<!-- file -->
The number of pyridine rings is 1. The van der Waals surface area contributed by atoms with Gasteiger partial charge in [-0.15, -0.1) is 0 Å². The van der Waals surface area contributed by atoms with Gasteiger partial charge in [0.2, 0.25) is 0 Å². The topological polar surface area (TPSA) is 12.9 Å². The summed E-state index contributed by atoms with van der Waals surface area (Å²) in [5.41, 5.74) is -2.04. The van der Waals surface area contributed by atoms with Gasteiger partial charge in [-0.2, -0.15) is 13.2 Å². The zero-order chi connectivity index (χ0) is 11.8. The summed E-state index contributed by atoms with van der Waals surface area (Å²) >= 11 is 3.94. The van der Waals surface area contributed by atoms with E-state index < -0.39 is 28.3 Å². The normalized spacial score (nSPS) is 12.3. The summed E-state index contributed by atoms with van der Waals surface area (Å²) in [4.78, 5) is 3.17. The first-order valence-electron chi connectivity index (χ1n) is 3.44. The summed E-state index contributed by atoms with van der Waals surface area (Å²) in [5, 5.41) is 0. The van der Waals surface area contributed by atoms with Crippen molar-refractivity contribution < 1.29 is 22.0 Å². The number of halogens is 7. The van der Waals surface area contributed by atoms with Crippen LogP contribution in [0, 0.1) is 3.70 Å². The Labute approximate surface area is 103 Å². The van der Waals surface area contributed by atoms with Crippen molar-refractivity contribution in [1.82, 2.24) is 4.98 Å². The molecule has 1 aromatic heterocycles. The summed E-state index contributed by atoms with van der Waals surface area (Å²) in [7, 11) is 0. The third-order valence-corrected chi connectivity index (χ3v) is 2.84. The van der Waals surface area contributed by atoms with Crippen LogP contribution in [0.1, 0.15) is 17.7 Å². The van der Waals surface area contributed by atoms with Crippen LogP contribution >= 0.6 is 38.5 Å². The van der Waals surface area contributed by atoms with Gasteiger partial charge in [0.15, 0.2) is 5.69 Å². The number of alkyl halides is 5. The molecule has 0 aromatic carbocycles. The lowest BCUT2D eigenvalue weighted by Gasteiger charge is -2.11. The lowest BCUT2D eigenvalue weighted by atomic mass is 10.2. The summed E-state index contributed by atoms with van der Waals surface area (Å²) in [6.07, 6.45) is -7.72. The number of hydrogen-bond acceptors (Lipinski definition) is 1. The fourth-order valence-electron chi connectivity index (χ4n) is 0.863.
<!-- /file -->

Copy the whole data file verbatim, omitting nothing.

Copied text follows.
The number of pyridine rings is 1. The van der Waals surface area contributed by atoms with Gasteiger partial charge in [-0.15, -0.1) is 0 Å². The van der Waals surface area contributed by atoms with Gasteiger partial charge in [0.2, 0.25) is 0 Å². The topological polar surface area (TPSA) is 12.9 Å². The summed E-state index contributed by atoms with van der Waals surface area (Å²) in [5.41, 5.74) is -2.04. The van der Waals surface area contributed by atoms with Gasteiger partial charge in [-0.2, -0.15) is 13.2 Å². The zero-order chi connectivity index (χ0) is 11.8. The summed E-state index contributed by atoms with van der Waals surface area (Å²) >= 11 is 3.94. The van der Waals surface area contributed by atoms with E-state index < -0.39 is 28.3 Å². The normalized spacial score (nSPS) is 12.3. The summed E-state index contributed by atoms with van der Waals surface area (Å²) in [4.78, 5) is 3.17. The first-order valence-electron chi connectivity index (χ1n) is 3.44. The summed E-state index contributed by atoms with van der Waals surface area (Å²) in [5, 5.41) is 0. The van der Waals surface area contributed by atoms with Crippen molar-refractivity contribution < 1.29 is 22.0 Å². The number of halogens is 7. The van der Waals surface area contributed by atoms with Crippen LogP contribution in [0, 0.1) is 3.70 Å². The Labute approximate surface area is 103 Å². The van der Waals surface area contributed by atoms with Crippen molar-refractivity contribution in [1.82, 2.24) is 4.98 Å². The molecule has 1 aromatic heterocycles. The summed E-state index contributed by atoms with van der Waals surface area (Å²) in [7, 11) is 0. The third-order valence-corrected chi connectivity index (χ3v) is 2.84. The van der Waals surface area contributed by atoms with Crippen LogP contribution in [0.1, 0.15) is 17.7 Å². The van der Waals surface area contributed by atoms with Crippen LogP contribution >= 0.6 is 38.5 Å². The van der Waals surface area contributed by atoms with Gasteiger partial charge in [0.15, 0.2) is 5.69 Å². The number of alkyl halides is 5. The molecule has 0 aromatic carbocycles. The lowest BCUT2D eigenvalue weighted by Gasteiger charge is -2.11. The lowest BCUT2D eigenvalue weighted by atomic mass is 10.2. The summed E-state index contributed by atoms with van der Waals surface area (Å²) in [6.07, 6.45) is -7.72. The number of hydrogen-bond acceptors (Lipinski definition) is 1. The fourth-order valence-electron chi connectivity index (χ4n) is 0.863.